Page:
KURASHIKI, OKAYAMA – A former robotics scientist who gave up his career at Hitachi Ltd. to work for his family-run sake brewery in Kurashiki, Okayama Prefecture, has used his acquired business skills to turn it into a rising star among makers of the traditional Japanese alcoholic beverage.
Daisuke Kikuchi, 33, became interested in making robots after he saw a “Star Wars” movie when he was an elementary school student. He studied robotics at the graduate school of Waseda University, a leading institute in the field, and joined Hitachi upon graduation to develop robots useful in people’s daily lives.
But in the fall of 2009, he was suddenly asked by his father, To, to join Kikuchi Sake Producing Co. founded by the Kikuchi family more than 100 years ago. To, 67, an award-winning master brewer, was eager to continue production of the company’s mainline Sanzen sake brand.
The consumption of sake in Japan was then one-third of its peak in the 1970s, and although the sake brewery was on the brink of bankruptcy as a result, To continued striving to improve the quality of its products.
The young Kikuchi, the eldest son in the family, dithered over whether to comply with his father’s request, but one day while walking in his hometown district of Tamashima in Kurashiki he was struck by its desolation.
“The days when employment at big companies means a stable life are over,” he recalls thinking at the time. “I want to return what I have fostered to my hometown and society. I would regret it if I failed to save the brewery that has lasted more than 100 years.”
Kikuchi returned to the family business in April 2010 and took charge of marketing. Hoping to achieve widespread recognition of the Sanzen brand in Tokyo, he tried to sell the sake at major department stores in the metropolitan area, but in vain.
He also encountered frictions with employees at the brewery because of his detail-oriented business practices. He admonished them when they made mistakes in receiving orders, and consequently five of nine employees left the company.
Despite losing some of his confidence, Kikuchi saw a ray of hope when he posted an advertisement on the company’s website a year after his return to Kurashiki. With the ad listing various awards won by the brewery’s products to stress their high quality, inquiries about them began to increase.
“My experience of compiling reference materials for academic meetings and in-house presentations (at Hitachi) proved useful at last,” he says wryly.
An increase in luxury brands of sake in the company’s product lineup, suggested by Kikuchi based on his market research, also proved successful.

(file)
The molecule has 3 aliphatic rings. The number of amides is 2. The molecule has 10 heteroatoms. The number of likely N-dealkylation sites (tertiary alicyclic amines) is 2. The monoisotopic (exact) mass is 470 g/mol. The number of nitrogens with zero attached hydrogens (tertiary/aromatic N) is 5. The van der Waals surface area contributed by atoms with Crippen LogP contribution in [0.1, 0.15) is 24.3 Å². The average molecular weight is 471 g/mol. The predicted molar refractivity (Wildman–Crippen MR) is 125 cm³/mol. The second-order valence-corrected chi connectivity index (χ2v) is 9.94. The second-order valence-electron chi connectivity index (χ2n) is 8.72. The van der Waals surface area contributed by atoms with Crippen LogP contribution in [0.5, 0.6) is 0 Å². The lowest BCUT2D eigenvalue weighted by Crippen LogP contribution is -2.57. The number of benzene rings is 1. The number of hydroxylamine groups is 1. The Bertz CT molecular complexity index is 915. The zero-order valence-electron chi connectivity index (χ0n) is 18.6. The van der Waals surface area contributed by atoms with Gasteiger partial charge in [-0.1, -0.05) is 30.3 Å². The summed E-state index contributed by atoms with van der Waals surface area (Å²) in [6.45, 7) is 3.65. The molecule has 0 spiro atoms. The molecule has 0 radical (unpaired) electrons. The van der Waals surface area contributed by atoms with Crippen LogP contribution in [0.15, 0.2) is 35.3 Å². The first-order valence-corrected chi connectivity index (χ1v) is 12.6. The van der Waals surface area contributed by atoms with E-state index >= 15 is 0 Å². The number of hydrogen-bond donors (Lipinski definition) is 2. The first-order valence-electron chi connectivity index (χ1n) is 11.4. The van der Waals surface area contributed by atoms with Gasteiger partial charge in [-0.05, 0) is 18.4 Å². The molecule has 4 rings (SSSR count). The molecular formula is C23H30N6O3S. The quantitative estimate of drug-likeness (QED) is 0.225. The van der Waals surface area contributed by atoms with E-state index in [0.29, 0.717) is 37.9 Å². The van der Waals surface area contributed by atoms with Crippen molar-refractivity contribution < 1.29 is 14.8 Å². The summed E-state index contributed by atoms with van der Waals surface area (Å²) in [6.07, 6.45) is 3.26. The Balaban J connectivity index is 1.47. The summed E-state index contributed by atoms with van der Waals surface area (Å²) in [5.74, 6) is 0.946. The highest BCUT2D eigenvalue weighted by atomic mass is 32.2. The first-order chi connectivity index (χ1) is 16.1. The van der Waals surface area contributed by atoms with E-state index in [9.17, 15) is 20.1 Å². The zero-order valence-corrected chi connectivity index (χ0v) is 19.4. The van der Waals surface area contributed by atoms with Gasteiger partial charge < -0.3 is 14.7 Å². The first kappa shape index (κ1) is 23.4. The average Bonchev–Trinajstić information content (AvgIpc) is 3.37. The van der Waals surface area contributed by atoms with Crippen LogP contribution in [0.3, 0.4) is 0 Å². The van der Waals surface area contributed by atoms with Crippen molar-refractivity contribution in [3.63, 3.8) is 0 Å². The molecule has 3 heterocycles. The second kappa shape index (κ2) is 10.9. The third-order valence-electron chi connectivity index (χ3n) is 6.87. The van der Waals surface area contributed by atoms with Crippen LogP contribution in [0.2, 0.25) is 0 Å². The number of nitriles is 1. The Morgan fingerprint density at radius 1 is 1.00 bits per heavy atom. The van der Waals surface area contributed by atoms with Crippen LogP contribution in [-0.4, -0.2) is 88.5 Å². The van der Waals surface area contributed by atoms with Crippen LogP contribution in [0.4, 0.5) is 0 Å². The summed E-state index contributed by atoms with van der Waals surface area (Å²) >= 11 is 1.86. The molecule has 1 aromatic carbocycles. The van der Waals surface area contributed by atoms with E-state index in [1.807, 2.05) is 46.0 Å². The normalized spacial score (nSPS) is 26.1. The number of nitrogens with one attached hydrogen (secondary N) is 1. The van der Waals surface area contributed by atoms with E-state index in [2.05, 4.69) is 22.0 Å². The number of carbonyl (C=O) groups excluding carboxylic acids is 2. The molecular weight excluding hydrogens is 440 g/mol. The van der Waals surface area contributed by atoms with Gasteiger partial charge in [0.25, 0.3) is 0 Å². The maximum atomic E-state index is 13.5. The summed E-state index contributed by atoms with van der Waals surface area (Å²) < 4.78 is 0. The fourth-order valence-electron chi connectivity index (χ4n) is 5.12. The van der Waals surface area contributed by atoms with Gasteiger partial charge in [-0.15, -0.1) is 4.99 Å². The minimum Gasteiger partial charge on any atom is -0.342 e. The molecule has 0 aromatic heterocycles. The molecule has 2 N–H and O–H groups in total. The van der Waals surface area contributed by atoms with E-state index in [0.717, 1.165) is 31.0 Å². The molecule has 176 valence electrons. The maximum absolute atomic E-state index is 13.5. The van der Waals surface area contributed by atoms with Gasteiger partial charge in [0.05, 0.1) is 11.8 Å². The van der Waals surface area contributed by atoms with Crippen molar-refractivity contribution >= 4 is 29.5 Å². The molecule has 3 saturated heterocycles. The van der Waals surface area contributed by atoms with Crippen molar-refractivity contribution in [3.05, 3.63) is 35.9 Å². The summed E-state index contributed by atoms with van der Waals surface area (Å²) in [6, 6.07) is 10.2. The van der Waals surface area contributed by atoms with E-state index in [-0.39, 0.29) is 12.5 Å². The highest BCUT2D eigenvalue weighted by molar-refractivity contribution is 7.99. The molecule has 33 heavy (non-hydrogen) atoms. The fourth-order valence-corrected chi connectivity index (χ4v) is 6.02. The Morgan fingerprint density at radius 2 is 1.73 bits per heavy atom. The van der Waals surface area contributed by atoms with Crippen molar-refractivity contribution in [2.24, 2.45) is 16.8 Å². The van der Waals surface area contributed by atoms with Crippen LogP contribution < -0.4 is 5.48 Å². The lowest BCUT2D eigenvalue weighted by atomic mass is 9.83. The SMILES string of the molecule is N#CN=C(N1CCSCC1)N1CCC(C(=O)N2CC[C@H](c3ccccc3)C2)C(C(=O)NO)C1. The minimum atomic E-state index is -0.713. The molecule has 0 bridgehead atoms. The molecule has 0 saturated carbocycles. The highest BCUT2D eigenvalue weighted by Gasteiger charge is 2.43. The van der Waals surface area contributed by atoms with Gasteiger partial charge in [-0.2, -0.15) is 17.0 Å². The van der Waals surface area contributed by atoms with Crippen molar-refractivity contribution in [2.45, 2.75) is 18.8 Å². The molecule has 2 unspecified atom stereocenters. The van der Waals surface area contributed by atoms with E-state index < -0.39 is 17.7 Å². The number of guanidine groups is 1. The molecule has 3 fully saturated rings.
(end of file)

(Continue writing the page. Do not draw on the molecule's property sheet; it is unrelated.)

Kikuchi “works out business strategies through the collection of government data and inquiries with wholesalers,” his father says. “Our workshop has grown vibrant as he has hired young workers.”
Kikuchi considered exporting sake in 2012 when he heard traditional Japanese cuisine was about to be added to UNESCO’s Intangible Cultural Heritage list.
He thought that although the top 10 percent of sake producers commanded 80 percent of the domestic market, big breweries were slow to develop overseas markets, and this provided a good business opportunity for smaller breweries. He decided to take action ahead of the 2013 UNESCO designation, creating a brochure and website in English.
He also found an importer in the United States through Junichiro Ota, 49, president of Ota Corp., a leading Tokyo-based sake wholesaler, and marketed the brewery’s products by telephone and email. He even visited the importer with his father.
Marketing in English from Japanese brewers was rare and showed Kikuchi’s eagerness to export, says Masahiro Takeda, 33, Japanese-American vice president of the importer. Products made by Kikuchi Sake Producing are popular in the United States and the importer has distributed them to luxury restaurants as well, Takeda says.
Sanzen won the Gold Medal in the Japanese sake category of the International Wine Challenge, an influential international wine competition, in 2012.
With these marketing and other efforts, the brewery has trebled sales since fiscal 2003 when it logged its worst of earnings.
Kikuchi has “achieved what is difficult for a small company through his ardor and study,” Ota says. Kikuchi Sake Producing is “a rising star among small sake breweries.”
Kikuchi admits he had a hunch that he could utilize his experience as a robotics scientist for production of sake. In fact, he has been analyzing data on brewing in each tank in detail in a bid to create optimal environments for sake production.
However, combining computer technology with the skills of a master brewer like his father is easier said than done. The production of sake is a “deeper world” than robotics, he says.